Dax versus Cash | Marrying Classic Wresting with State of the Art Pacing | In-ring Statistics.

FTR's match in the qualifying round of The Owen was feverishly anticipated by large chunks of the AEW audience. It was built to via numerous conversations of the two taking inspiration from Bret vs Owen at Wrestlemania 10 and an excellent Road To promo.


So to put another spin on the many excellent wrestling podcasts and Twitter accounts that have already pointed out how similar this match is to Bret/Owen and Bret/Perfect, we are going to analyse, compare and contrast the statistics that resulted from this match.


First off, huge advantage to Cash in terms of actually landing offence as he almost doubled Dax's total. That's only half the story when it comes to Cash's striking, 50% resulting in strikedown is huge as anything over 30% is unusual. In terms of a match structure it's also unusual for one of the competitors to dominate so strongly in terms of volume and quality of strikes, these are often split between the wrestlers.


So what did Dax get in the way of an advantage in this match out with the pin to sell his in-ring? Nothing in terms of quantity of offence; he was more than doubled in terms of grapples and found himself locked in submissions for over 100 seconds. Cash even countered more of Dax's attempted offence. A few big moments in the match and his recent history in singles actions were deemed enough to maintain Dax's strength in the eyes of the audience, and the actual win of course!


The story of this match is of a hot start where Cash overwhelmed Dax at the start and again in the middle of the match. Dax utilised more of the offence very rarely in this match; only in four minutes of this match, compared to Cash's nine. However the decline of Cash's offence is startling. This slump is offence is even more pronounced when we group the match into 3-minute chunks.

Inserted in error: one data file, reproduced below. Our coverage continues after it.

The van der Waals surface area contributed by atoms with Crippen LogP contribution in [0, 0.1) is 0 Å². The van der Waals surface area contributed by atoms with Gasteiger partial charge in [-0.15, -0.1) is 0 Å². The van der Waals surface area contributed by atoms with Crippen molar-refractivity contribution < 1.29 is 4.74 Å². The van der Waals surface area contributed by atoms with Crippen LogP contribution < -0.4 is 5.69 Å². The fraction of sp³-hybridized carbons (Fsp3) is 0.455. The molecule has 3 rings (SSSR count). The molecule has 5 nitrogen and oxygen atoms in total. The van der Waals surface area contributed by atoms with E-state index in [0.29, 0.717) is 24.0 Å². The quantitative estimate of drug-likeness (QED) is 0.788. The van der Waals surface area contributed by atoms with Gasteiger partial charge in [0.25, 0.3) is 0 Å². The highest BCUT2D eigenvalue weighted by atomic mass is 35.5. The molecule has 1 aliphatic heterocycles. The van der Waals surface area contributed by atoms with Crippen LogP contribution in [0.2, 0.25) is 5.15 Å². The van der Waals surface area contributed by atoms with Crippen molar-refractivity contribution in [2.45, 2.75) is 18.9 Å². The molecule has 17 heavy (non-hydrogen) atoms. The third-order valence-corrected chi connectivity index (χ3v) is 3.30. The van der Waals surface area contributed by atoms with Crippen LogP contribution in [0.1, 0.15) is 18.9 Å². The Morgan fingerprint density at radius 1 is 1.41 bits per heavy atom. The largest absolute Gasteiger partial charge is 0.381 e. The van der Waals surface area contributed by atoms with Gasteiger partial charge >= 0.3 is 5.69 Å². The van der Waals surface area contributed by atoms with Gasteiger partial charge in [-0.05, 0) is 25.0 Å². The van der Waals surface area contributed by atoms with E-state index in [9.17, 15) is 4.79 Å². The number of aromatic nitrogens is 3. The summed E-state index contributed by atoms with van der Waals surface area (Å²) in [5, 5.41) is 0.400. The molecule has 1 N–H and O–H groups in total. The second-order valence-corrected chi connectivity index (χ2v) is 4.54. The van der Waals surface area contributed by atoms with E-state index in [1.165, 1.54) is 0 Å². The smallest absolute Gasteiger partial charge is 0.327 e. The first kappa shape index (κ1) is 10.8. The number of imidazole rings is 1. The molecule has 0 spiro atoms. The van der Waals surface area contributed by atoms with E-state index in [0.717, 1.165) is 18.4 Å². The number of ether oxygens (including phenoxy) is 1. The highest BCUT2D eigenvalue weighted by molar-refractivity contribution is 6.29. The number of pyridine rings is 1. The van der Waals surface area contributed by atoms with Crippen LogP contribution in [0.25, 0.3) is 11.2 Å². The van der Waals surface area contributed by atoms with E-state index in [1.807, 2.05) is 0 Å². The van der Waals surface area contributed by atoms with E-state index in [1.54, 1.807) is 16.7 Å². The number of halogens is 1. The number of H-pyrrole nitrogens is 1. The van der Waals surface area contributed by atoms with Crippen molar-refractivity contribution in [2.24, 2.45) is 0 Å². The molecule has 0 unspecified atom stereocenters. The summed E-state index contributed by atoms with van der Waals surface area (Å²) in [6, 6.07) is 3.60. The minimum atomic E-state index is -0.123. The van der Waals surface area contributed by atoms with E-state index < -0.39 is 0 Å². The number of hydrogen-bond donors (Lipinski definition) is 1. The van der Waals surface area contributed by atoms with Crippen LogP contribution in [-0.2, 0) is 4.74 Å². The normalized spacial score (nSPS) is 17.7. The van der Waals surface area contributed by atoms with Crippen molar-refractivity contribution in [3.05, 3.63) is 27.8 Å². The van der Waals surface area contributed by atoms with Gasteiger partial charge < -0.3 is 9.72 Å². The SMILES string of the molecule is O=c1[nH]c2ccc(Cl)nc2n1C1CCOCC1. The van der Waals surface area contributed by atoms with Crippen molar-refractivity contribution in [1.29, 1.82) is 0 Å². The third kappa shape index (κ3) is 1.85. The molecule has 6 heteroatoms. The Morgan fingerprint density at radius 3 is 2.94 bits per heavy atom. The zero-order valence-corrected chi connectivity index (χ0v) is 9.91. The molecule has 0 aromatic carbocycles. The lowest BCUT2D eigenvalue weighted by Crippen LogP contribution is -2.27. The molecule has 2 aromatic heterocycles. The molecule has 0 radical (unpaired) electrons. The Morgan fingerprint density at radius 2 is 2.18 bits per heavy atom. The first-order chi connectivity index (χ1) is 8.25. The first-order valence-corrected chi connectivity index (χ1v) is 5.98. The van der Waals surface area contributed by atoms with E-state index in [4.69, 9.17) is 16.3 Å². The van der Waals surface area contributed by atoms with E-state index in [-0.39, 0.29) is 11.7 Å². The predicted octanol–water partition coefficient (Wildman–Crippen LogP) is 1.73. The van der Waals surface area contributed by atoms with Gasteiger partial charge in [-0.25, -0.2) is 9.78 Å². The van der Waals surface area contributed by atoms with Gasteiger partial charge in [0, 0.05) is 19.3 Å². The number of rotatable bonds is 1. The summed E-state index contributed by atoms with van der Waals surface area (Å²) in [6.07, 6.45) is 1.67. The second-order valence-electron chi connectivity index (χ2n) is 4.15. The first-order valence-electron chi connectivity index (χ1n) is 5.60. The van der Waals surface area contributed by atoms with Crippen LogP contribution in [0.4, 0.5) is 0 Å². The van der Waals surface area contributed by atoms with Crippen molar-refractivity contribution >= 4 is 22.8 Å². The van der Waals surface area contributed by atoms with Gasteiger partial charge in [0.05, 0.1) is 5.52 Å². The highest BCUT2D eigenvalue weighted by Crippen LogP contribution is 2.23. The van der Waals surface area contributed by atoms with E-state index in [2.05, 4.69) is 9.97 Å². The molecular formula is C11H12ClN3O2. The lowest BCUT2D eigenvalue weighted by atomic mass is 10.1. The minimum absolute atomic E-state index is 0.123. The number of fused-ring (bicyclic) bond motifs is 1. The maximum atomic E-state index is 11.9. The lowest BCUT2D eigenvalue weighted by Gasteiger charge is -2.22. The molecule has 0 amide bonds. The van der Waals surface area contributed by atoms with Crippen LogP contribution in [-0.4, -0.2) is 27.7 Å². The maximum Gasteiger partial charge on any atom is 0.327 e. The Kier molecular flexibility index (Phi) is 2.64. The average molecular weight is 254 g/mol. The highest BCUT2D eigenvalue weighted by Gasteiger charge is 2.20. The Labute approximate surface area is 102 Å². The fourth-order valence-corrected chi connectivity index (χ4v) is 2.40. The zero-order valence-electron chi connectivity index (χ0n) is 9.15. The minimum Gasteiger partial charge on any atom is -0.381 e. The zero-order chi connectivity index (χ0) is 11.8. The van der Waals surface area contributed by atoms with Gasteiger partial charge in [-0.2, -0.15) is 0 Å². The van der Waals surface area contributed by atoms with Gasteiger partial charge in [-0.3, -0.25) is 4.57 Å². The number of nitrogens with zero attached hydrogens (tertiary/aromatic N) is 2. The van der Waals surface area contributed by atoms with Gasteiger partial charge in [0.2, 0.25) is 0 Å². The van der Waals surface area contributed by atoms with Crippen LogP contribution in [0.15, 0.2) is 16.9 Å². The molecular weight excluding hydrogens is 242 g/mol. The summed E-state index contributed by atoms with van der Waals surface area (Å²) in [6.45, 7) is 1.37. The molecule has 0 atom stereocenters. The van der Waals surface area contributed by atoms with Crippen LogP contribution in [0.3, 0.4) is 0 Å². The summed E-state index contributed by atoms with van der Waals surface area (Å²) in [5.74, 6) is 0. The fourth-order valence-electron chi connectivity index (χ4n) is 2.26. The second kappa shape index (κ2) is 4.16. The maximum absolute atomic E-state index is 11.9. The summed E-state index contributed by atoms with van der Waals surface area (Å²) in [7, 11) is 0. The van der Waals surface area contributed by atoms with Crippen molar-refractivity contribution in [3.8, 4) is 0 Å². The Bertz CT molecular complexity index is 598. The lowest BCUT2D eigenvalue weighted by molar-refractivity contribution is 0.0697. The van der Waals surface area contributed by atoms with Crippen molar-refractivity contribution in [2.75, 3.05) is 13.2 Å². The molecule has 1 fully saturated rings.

In comparing the striking split between Dax and Cash to other similar matches, you can see Dax has taken up a comparatively generous position as Bret did against Owen and Hennig. Dax went a step further by bumping hard on 50% of Dax's strikes. Dax, in fact, went further than Bret did against Owen, as Bret did actually use more grapples than Owen in that particular match.


This match was again more similar to Bret vs Owen than any of the others when you look at the volume of reversals. Dax's recent performance with Punk comes nowhere near it, neither does the fiercely contested Hart vs Perfect. The volume of reversals utilised by Dax and Cash is only rivalled by Bret vs Owen, albeit even in their longer match they were out done by the pace at which Cash and Dax went back and forth.


By levelling out the time differences between the matches we can see how FTR married state of the art TV wrestling with carefully paced Bret Hart-inspired storytelling. There are gifs floating around containing side by side comparisons of the FTR face-off with sequences in both Bret vs Owen and Perfect vs Bret. However grapple and strikedown numbers are almost more akin to offence-rich New Japan matches.


 

Thank you for taking the time to read this article. If you have any thoughts or observations on how Dax vs Cash mirrored classic matches and brought them into the present with an updated flavour, please share in the comments below. For our most up to date source of in-ring statistics follow us on Twitter @PWMusings.

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